A team of researchers in the United Kingdom have come up with a way to turn seawater into drinkable water by using a graphene-based sieve. This development could help millions of people around the world who don’t have access to clean drinking water.
Graphene was isolated and identified by researchers from the University of Manchester in 2004. It is composed of a single layer of carbon atoms arranged in a hexagon-shaped lattice, the BBC reports. Its unusual characteristics include electric conductivity and extreme tensile strength, making it one of the most promising materials for future use.
However, it was been difficult to manufacture graphene-based devices on a large scale. Producing single-layer graphene using current methods such as chemical vapor deposition has been challenging, and quite expensive.
Now, scientists from the same university, led by Dr. Rahul Nair, have found a workaround. They used a chemical derivative called graphene oxide to make a sieve that has the potential to efficiently filter salts from saltwater.
Nair said that compared to graphene, “graphene oxide can be produced by simple oxidation in the lab.” He explained,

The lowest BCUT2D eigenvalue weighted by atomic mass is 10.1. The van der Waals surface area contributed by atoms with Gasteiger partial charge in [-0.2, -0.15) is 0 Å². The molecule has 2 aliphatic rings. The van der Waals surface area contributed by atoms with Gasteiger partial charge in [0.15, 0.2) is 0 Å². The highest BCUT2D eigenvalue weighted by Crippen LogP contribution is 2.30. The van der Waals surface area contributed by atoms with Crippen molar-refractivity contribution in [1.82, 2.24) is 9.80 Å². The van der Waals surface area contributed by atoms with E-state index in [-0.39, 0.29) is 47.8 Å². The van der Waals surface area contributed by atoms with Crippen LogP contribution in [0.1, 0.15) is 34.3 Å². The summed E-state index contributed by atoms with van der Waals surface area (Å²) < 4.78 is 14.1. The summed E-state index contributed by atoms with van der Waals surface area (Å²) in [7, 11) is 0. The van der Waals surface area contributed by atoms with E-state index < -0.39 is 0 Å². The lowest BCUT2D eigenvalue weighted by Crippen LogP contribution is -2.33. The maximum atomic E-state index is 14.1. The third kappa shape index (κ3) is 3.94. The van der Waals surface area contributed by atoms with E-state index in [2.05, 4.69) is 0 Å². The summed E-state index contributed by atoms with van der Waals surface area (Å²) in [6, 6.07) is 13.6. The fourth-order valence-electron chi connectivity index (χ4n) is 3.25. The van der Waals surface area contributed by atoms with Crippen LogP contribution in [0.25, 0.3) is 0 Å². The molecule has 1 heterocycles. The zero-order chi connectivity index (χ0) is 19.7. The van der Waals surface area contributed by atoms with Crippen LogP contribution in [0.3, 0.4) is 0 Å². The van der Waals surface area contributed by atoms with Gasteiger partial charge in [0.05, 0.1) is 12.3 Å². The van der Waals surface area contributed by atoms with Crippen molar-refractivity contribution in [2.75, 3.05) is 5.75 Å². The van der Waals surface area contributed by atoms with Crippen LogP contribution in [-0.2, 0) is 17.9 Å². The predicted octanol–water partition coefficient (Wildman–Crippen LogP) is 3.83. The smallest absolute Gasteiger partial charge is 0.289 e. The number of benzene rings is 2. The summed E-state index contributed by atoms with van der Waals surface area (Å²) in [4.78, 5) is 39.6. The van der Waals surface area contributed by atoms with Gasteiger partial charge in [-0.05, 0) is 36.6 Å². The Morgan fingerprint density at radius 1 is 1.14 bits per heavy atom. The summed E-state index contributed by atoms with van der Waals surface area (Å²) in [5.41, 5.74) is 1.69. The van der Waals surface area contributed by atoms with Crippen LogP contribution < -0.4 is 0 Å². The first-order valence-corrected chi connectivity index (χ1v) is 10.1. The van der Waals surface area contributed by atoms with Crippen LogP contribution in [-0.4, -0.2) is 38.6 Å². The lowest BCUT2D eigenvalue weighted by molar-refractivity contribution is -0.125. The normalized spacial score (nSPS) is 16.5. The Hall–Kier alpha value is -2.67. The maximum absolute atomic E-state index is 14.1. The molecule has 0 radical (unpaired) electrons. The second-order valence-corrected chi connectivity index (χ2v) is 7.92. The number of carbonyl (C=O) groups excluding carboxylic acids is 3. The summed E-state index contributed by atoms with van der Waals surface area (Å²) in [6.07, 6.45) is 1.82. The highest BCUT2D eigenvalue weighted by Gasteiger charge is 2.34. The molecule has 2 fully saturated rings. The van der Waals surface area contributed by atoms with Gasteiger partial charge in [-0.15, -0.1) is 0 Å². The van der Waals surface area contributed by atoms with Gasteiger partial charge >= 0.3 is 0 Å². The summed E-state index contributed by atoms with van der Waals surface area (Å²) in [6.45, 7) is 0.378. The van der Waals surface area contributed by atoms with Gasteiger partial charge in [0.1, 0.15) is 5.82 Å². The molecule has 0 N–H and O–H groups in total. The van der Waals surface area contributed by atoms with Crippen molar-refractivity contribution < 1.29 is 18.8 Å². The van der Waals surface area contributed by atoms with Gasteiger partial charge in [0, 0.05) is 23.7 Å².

As an ink or solution, we can compose it on a substrate or porous material. Then we can use it as a membrane. In terms of scalability and the cost of the material, graphene oxide has a potential advantage over single-layered graphene.
Regarding turning the graphene itself into a sieve, Nair said, “To make it permeable, you need to drill small holes in the membrane. But if the hole size is larger than one nanometre, the salts go through that hole. You have to make a membrane with a very uniform less-than-one-nanometre hole size to make it useful for desalination. It is a really challenging job.”
But graphene oxide membranes, on the other hand, have already proven that they can sift small nanoparticles, organic molecules and large salts. But previously, they could not filter out common salts, which were smaller. Graphene oxide membranes tend to swell when immersed in water, letting smaller salts pass through along with water molecules.
So the researchers placed walls made of epoxy resin on the graphene oxide membrane, stopping the material from expanding. In this way, the scientists were able to tweak the properties of the membrane to allow common salt to pass.
Desalination plants around the world use polymer-based membranes to filter saltwater, and this new graphene oxide sieve will now be tested against them. Nair said, “The next step is to compare this with the state-of-the-art material available on the market.”
The study was published in Nature Nanotechnology.